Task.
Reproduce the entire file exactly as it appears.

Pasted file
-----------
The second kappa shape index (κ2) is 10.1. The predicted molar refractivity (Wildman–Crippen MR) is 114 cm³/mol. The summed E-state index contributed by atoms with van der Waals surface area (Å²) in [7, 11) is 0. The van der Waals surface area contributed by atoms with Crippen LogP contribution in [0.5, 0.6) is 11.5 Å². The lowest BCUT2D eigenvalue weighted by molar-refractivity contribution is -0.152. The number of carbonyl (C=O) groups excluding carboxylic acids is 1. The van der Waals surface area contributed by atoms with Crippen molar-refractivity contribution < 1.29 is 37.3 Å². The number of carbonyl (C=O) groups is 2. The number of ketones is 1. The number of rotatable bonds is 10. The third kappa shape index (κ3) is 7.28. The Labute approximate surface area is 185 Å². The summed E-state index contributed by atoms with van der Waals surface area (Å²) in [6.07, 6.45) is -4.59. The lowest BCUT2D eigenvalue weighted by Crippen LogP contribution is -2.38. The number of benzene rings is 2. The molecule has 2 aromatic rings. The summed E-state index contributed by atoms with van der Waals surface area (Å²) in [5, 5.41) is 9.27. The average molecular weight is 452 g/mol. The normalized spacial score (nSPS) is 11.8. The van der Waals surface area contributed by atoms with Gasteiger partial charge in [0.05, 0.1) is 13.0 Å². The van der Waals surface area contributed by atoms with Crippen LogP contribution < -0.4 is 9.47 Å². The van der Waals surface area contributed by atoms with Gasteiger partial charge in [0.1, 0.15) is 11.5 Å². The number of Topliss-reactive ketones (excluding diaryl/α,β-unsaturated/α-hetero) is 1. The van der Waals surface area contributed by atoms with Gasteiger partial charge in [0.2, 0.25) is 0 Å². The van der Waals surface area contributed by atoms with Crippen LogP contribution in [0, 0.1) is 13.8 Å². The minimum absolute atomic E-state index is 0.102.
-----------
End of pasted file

The second kappa shape index (κ2) is 10.1. The predicted molar refractivity (Wildman–Crippen MR) is 114 cm³/mol. The summed E-state index contributed by atoms with van der Waals surface area (Å²) in [7, 11) is 0. The van der Waals surface area contributed by atoms with Crippen LogP contribution in [0.5, 0.6) is 11.5 Å². The lowest BCUT2D eigenvalue weighted by molar-refractivity contribution is -0.152. The number of carbonyl (C=O) groups excluding carboxylic acids is 1. The van der Waals surface area contributed by atoms with Crippen molar-refractivity contribution < 1.29 is 37.3 Å². The number of carbonyl (C=O) groups is 2. The number of ketones is 1. The number of rotatable bonds is 10. The third kappa shape index (κ3) is 7.28. The Labute approximate surface area is 185 Å². The summed E-state index contributed by atoms with van der Waals surface area (Å²) in [6.07, 6.45) is -4.59. The lowest BCUT2D eigenvalue weighted by Crippen LogP contribution is -2.38. The number of benzene rings is 2. The molecule has 2 aromatic rings. The summed E-state index contributed by atoms with van der Waals surface area (Å²) in [5, 5.41) is 9.27. The average molecular weight is 452 g/mol. The normalized spacial score (nSPS) is 11.8. The van der Waals surface area contributed by atoms with Gasteiger partial charge in [0.05, 0.1) is 13.0 Å². The van der Waals surface area contributed by atoms with Crippen LogP contribution < -0.4 is 9.47 Å². The van der Waals surface area contributed by atoms with Gasteiger partial charge in [0.1, 0.15) is 11.5 Å². The number of Topliss-reactive ketones (excluding diaryl/α,β-unsaturated/α-hetero) is 1. The van der Waals surface area contributed by atoms with Gasteiger partial charge in [0.2, 0.25) is 0 Å². The van der Waals surface area contributed by atoms with Crippen LogP contribution in [0, 0.1) is 13.8 Å². The minimum absolute atomic E-state index is 0.102.